Aside from having major implications for individual rights and perhaps for the Democratic Party, the current abortion fight may also affect the future of individual politicians, one of whom I wrote about at New York:
Vice-presidents of the United States are captive to their boss’s interests and the assignments they are willing to delegate. This has been particularly true of the current vice-president, Kamala Harris. She’s in the shadow of a generally unpopular president who has at best a shaky grip on his own party (most Democrats hope those negative characterizations of Joe Biden will soon be out of date, but they remain accurate right now). And as my colleague Gabriel Debenedetti recently explained, Harris has been unlucky with the thankless jobs Biden has given her:
“Her popularity started sinking when she first visited Central America and appeared dismissive of a suggestion that she visit the border. Behind the scenes, she was worried the assignment to take on the migrant crisis was a clear political loser … Her other top priority — voting rights — was no less publicly frustrating when the administration’s preferred legislation predictably failed in the split Senate. Some close to her wonder why she didn’t muscle her way into leading more popular projects: implementation of the COVID-relief-bill spending or, later, the infrastructure package.”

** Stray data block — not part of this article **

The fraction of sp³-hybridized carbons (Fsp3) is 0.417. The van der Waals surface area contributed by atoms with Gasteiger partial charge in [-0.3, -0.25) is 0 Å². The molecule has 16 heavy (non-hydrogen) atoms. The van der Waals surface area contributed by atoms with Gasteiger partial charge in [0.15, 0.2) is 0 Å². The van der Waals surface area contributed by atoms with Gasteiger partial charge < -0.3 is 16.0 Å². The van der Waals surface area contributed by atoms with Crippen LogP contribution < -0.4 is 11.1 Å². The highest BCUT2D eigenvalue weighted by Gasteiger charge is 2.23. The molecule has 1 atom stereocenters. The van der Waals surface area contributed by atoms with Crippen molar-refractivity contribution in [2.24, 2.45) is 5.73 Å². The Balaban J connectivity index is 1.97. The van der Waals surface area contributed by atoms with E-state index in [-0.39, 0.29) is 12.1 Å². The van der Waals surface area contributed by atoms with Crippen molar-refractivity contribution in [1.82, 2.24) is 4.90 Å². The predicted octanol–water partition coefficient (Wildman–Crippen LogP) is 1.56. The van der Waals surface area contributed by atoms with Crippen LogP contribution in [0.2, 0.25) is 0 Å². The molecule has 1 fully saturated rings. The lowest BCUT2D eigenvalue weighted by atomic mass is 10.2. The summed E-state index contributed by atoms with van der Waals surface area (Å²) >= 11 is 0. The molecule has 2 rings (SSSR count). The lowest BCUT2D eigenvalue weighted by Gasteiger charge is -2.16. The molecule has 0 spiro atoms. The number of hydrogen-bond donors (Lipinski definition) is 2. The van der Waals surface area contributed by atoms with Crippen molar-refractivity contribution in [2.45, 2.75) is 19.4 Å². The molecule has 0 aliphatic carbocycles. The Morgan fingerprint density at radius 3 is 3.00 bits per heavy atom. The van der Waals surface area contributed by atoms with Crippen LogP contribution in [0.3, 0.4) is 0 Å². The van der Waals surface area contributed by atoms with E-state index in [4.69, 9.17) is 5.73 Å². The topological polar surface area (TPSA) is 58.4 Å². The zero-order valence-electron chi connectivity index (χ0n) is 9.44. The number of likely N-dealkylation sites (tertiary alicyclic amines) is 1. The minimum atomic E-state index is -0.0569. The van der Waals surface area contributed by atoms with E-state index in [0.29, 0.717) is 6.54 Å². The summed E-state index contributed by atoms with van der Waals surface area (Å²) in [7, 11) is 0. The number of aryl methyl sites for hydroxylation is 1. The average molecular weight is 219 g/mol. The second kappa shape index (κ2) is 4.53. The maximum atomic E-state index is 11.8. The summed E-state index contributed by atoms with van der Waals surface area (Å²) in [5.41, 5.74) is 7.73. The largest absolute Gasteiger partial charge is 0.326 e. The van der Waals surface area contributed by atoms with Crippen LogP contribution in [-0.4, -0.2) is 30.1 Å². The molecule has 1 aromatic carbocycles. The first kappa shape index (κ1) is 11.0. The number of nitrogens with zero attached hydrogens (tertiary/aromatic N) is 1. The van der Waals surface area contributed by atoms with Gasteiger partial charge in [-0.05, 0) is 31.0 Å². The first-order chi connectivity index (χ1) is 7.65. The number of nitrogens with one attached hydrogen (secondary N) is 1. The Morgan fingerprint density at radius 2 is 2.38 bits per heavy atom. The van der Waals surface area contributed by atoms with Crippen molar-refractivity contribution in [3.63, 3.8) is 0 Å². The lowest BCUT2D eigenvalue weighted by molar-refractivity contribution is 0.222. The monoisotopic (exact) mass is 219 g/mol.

But now Harris’s luck may have finally turned: She is emerging as the Biden administration’s chief champion of abortion rights at a time when they are uniquely in danger and when Democrats everywhere are seizing on the issue as a potential game changer in 2022 and beyond. It’s an issue that fits her far better than it does the president, an old-school Irish Catholic politician who until mid-2019 opposed federal funding for abortions and could not bring himself even to say the word abortion. Harris is an entirely credible and consistent advocate for reproductive rights, as the Los Angeles Times noted: